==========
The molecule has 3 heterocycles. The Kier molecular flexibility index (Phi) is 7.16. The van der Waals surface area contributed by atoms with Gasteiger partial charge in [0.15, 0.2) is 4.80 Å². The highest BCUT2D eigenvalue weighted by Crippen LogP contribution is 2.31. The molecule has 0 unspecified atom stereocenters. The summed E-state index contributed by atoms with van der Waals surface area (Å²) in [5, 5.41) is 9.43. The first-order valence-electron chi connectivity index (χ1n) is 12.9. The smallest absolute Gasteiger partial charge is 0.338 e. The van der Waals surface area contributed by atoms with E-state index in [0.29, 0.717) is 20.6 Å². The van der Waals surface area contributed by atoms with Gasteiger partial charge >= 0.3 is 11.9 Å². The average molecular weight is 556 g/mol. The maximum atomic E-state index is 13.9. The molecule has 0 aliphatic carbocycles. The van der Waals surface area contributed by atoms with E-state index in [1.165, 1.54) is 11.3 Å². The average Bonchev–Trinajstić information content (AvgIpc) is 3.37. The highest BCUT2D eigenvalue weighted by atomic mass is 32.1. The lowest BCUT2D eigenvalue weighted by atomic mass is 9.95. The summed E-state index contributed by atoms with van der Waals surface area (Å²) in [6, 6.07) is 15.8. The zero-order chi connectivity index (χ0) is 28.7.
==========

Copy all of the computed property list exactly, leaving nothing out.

The molecule has 3 heterocycles. The Kier molecular flexibility index (Phi) is 7.16. The van der Waals surface area contributed by atoms with Gasteiger partial charge in [0.15, 0.2) is 4.80 Å². The highest BCUT2D eigenvalue weighted by Crippen LogP contribution is 2.31. The molecule has 0 unspecified atom stereocenters. The summed E-state index contributed by atoms with van der Waals surface area (Å²) in [5, 5.41) is 9.43. The first-order valence-electron chi connectivity index (χ1n) is 12.9. The smallest absolute Gasteiger partial charge is 0.338 e. The van der Waals surface area contributed by atoms with E-state index in [0.29, 0.717) is 20.6 Å². The van der Waals surface area contributed by atoms with Gasteiger partial charge >= 0.3 is 11.9 Å². The average molecular weight is 556 g/mol. The maximum atomic E-state index is 13.9. The molecule has 0 aliphatic carbocycles. The van der Waals surface area contributed by atoms with E-state index in [1.165, 1.54) is 11.3 Å². The average Bonchev–Trinajstić information content (AvgIpc) is 3.37. The highest BCUT2D eigenvalue weighted by atomic mass is 32.1. The lowest BCUT2D eigenvalue weighted by atomic mass is 9.95. The summed E-state index contributed by atoms with van der Waals surface area (Å²) in [6, 6.07) is 15.8. The zero-order chi connectivity index (χ0) is 28.7.